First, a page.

JSC uses one of these NaN values, one that is not produced by any other operation, to indicate that the 64 bit value is indeed not a double, but an integer. This is called NaN-boxing and is used by many different implementations of JavaScript, Python and other languages.

0x00000001 1846bf80 – None of the upper 16 bits are set; this is an actual
                      pointer to an Object in memory. 

0x400a21ca c083126f – Some of the upper 16 bits are set and this is not a
                      NaN value, so it has to be a double. (3.1415)

0xffff0000 0000007b - All upper 16bit are set to indicate an int value.
                      Interpreted as a double, setting the upper 16bit would
                      always cause it to be NaN. The int is directly stored
                      in the lower 32 bit. (123)

So, if we only care about Numbers, which we do since Typed Arrays only store numbers, we can circumvent calling the JSC API and decode this JSValueRef pointer by ourself. There's a bit more going on with this NaN boxing then I lined out here, but that's the gist of it.

Fun fact: 64 bit doubles can represent any 32 bit integer with exact precision. So we're safe to return a double in any case.

double JSValueToNumberFast(JSValueRef v) {
    union {
        int64_t asInt64;
        double asDouble;
        struct { int32_t asInt; int32_t tag; } asBits;
    } taggedValue = { .asInt64 = (int64_t)v };

    #define DoubleEncodeOffset 0x1000000000000ll
    #define TagTypeNumber 0xffff0000
    #define ValueTrue 0x7

    if((taggedValue.asBits.tag & TagTypeNumber) == TagTypeNumber) {
        return taggedValue.asBits.asInt;
    else if (taggedValue.asBits.tag & TagTypeNumber) {
        taggedValue.asInt64 -= DoubleEncodeOffset;
        return taggedValue.asDouble;
    else if (taggedValue.asBits.asInt == ValueTrue) {
        return 1.0;
    else {
        return 0; // false, undefined, null, object

With our own JSValueToNumberFast function in the loop of the AppendDataCallback, the time to extract 1 Megabyte is about 15ms. Not too bad. But we can do better.

The AppendDataCallback is only ever called with JSValue arguments storing 32 bit integers. So we know each JSValueRef is an integer. We don't have to test for it and we don't need to care about bools or doubles either. We can simply extract the lower 32 bit and treat it as an it. So how about this?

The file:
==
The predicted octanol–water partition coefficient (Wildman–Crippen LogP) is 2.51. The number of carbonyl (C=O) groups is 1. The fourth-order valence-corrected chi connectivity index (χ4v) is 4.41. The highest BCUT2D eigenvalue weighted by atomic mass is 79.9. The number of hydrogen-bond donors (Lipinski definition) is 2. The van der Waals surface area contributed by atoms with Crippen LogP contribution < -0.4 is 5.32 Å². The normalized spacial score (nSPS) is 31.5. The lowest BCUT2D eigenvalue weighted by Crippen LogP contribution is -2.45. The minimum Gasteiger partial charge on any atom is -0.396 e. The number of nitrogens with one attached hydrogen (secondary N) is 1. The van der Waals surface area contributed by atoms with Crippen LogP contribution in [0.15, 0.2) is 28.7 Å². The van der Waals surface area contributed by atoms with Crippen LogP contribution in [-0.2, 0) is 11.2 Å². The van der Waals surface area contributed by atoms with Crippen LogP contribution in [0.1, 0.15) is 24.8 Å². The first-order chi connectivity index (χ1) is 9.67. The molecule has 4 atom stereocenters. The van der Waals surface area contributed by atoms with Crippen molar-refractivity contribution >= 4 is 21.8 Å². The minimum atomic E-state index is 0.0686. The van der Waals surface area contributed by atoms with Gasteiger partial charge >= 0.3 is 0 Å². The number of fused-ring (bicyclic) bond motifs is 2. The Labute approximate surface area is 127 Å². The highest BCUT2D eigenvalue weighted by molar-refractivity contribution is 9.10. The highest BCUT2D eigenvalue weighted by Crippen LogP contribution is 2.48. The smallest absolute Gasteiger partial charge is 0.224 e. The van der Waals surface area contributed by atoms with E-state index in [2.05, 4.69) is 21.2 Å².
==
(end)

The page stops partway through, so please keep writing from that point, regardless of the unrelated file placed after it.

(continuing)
inline int32_t JSValueToInt32Faster(JSValueRef v) {
    return (int32_t)v; // lower 32 bit of the 64 bit JSValueRef

Remember how the AppendDataCallback just gets a plain C Array of JSValueRefs? It's essentially a big buffer of 64 bit values.

Contents of JSValueRef argumentValues[]

0xffff0000 00000000 - integer 0
0xffff0000 00000001 - integer 1
0xffff0000 00000002 - integer 2
0xffff0000 00000003 - integer 3

Notice how we only care about the lower 32 bit of each JSValueRef. Essentially the lower 32 bit lane. There has to be something we can do to extract these integers faster instead of iterating one by one.

And for ARM CPUs there is. SIMD Intrinsics. Operations that are Single Instruction Multiple Data.

There are explicit SIMD operations that deal with this notion of lanes. Specifically we can use the following:

const int32x4x2_t lanes32 = vld2q_s32(argumentValues);

This loads 2 lanes of 4 × 32 bit values each from our argumentValues. We can then extract the lower lane with lanes32.val[0], storing 4 × 32 bit values at once.

If we iterate 4 values at a time, we still have to care about any leftovers. For instance with 11 arguments, we can use this ARM intrinsic 2 times and have to extract the remaining 3 integers separately.

static JSValueRef AppendDataCallback(
    JSContextRef ctx, JSObjectRef function, JSObjectRef thisObject,
    size_t argc, const JSValueRef argv[], JSValueRef* exception
) {
    AppendDataCallbackState *state=JSObjectGetPrivate(thisObject);
    int32_t *dst = state->currentDataPtr;
    int remainderStart = 0;

    // On 64bit systems where ARM_NEON instructions are available we can
    // use some SIMD intrinsics to extract the lower 32bit of each
    // JSValueRef. Hopefully the JSValueRef encodes an Int32 so the lower
    // 32bit corresponds to that Int32 exactly.

    #if __LP64__ && defined __ARM_NEON__
        // Iterate over the arguments in packs of 4. Load arguments as 
        // 2 lanes of 4 int32 values and store the first lane (the lower
        // 32bit) into the dst buffer.

        int argPacks4 = (int)argc/4;
        int32_t *src = (int32_t*)argv;

        for (int i = 0; i < argPacks4; i++) {
            const int32x4x2_t lanes32 = vld2q_s32(src);
            vst1q_s32(dst, lanes32.val[0]);
            src += 8;
            dst += 4;
        remainderStart = argPacks4 * 4;

    for (int i = remainderStart; i < argc; i++) {
        *(dst++) = GetInt32(ctx, argv[i]);

    state->currentDataPtr += argc;
    return MakeInt32(ctx, (int)argc);

Down to 7ms per Megabyte.

This is as far as it goes. Most of the time spent to extract the data is now spent in JSC where I have no access to.

7ms/MB is still disappointingly slow when you want to do real time 3D stuff, with large, changing buffers. However, not having to maintain and compile my own fork of JavaScriptCore simplifies things quite a lot.

Performance is still good enough to bring Xibalba to the AppleTV in 60 FPS. It's still in Review for the AppleTV, but you can play it in your browser or download it from the AppStore on your iOS device.

Xibalba Xibalba – A WebGL First Person Shooter

I have published all my changes to Ejecta in the typed-array-clusterfuck Branch.

You can see the new API for Typed Arrays in the TypedArray.h (which mimics my original proposal quite closely). All the dirty implementation details and tricks are in the pedantically commented TypedArray.m.

As fascinating as this all was for me, keep in mind that the end result - 7ms/MB - is still 7ms slower than what we would have with a better API.

Please help me to get a real Typed Array API into JavaScriptCore: Comment on this Bug Report on